Recently, my Roland-cube amplifier decided to stop working amidst the pandemic. So I put together a simple amplifier to continue playing guitar during the lockdown.
Loosely speaking, every guitar amplifier has three stages-
- A preamplifier
- Effect processor
- Power Amplifier
Of the three the effect processor is kind of optional, especially, if you always use your amplifier with a pedal or a processor. So what are these three stages exactly?
Here’s a quick idea-
The signal coming from the guitar is a very weak AC signal having a maximum amplitude of a few millivolts.
The Preamplifier: Before you can add any effect to this weak audio signal, the signal current and voltage of the signal need to be amplified a little bit to ensure there is minimal loss of the signal in the further processes. In many cases, the pre-amp leaves the voltage untouched, and only amplifies the current. This kind of circuit is called a boost or buffer circuit.
The Effect Processor: Now, the signal from the preamplifier is ready to be processed. The effect processor adds audio effects such as distortion, echo, or delay to the signal. This can either be done via a digital processor or the classic way using an analog circuit. However, if you like to use pedals or an external processor along with your amp, you can let go of the effects processor altogether. That’s what I did with my amplifier.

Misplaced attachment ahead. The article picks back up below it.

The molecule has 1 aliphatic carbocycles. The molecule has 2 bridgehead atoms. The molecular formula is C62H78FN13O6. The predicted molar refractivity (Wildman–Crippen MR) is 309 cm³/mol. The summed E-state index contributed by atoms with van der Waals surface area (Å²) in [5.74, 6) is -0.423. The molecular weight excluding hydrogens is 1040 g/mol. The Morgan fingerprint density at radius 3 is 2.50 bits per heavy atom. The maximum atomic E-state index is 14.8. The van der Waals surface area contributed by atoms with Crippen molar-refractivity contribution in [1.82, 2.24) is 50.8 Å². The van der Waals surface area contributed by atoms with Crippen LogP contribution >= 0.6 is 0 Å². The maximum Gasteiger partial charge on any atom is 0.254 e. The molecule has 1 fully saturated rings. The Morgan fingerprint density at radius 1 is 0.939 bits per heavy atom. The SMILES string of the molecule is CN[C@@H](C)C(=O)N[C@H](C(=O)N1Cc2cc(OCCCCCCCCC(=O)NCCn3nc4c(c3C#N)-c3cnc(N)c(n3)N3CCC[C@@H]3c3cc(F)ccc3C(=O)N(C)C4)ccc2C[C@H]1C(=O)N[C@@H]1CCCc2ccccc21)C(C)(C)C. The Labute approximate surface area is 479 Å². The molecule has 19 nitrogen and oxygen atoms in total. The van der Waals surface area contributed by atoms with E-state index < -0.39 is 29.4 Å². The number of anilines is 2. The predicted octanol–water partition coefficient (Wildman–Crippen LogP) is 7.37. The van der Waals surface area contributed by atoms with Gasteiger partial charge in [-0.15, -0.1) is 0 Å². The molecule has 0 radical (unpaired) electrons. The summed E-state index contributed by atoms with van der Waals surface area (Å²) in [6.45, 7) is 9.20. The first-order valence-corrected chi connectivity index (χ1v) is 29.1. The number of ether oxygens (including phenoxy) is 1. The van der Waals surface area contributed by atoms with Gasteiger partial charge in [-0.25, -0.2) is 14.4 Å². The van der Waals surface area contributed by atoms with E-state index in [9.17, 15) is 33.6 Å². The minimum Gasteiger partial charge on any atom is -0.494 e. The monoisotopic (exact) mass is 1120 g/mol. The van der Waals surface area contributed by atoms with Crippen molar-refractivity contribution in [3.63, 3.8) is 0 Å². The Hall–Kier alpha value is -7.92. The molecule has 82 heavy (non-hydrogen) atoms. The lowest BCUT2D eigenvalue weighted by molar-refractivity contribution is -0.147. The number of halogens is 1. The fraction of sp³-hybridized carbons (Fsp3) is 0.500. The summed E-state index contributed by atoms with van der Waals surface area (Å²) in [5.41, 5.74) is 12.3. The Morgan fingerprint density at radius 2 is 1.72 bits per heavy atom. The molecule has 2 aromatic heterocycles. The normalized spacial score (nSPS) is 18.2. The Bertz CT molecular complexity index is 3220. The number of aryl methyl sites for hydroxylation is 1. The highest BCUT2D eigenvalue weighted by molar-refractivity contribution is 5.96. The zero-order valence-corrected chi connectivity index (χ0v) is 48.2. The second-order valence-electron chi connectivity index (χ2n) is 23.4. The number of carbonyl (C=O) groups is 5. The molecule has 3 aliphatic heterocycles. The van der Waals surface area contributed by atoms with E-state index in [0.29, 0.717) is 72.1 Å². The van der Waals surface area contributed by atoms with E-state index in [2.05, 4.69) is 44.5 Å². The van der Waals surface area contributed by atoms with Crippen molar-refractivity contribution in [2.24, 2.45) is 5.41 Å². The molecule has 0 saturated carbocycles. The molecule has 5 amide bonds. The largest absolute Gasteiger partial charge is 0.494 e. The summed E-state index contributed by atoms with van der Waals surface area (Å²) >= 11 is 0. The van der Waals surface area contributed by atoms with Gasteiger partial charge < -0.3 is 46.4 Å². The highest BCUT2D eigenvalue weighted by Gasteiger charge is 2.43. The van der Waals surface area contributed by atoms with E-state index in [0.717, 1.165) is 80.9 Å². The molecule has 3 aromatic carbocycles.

The Power Amplifier: After all of the processing bit is done, you can’t directly feed the signal to a speaker. The signal needs more power, or in other words, the current needs to be amplified in order to drive a speaker (usually 8 ohms or 4 ohms). In my opinion, it makes sense to use a readily available module for this purpose. They’re cheap and have heat sinks attached to them. To name a few TPA3118, TDA2030 and the LM386 modules are among the popular ones. What you do need to check, is the power rating of the speaker and the power amplifier module.
Finally, it’s important that you match the impedances when you go from one stage to another in order to prevent loss of signal.
For the amplifier that I made, I used a simple common-emitter amplifier as the preamp and a TPA3118 module for the power amplifier.
Another thing that may be worth mentioning is that the tpa3118 itself has a lot of gain, given that it’s powered by a supply between 16-24 Volts. I powered the module, with the most powerful supply I could find at home, a laptop charger rated at 19.5 volts. I also added a bypass switch to bypass the preamp completely, in case someday I have to use an external preamp.
Had I built this with some more time in hand, I would’ve probably added a delay/reverb module to the amp. If you’re making one, be sure to consider adding at least one builtin effect be it distortion, or delay/reverb. Be sure to check out my take on the electronics behind distortion pedals.
Further, here’s a link to a super-comprehensive explanation of the PT2399 chip for delay effects – Electrosmash || P2399 Analysis
Finally, some build pictures-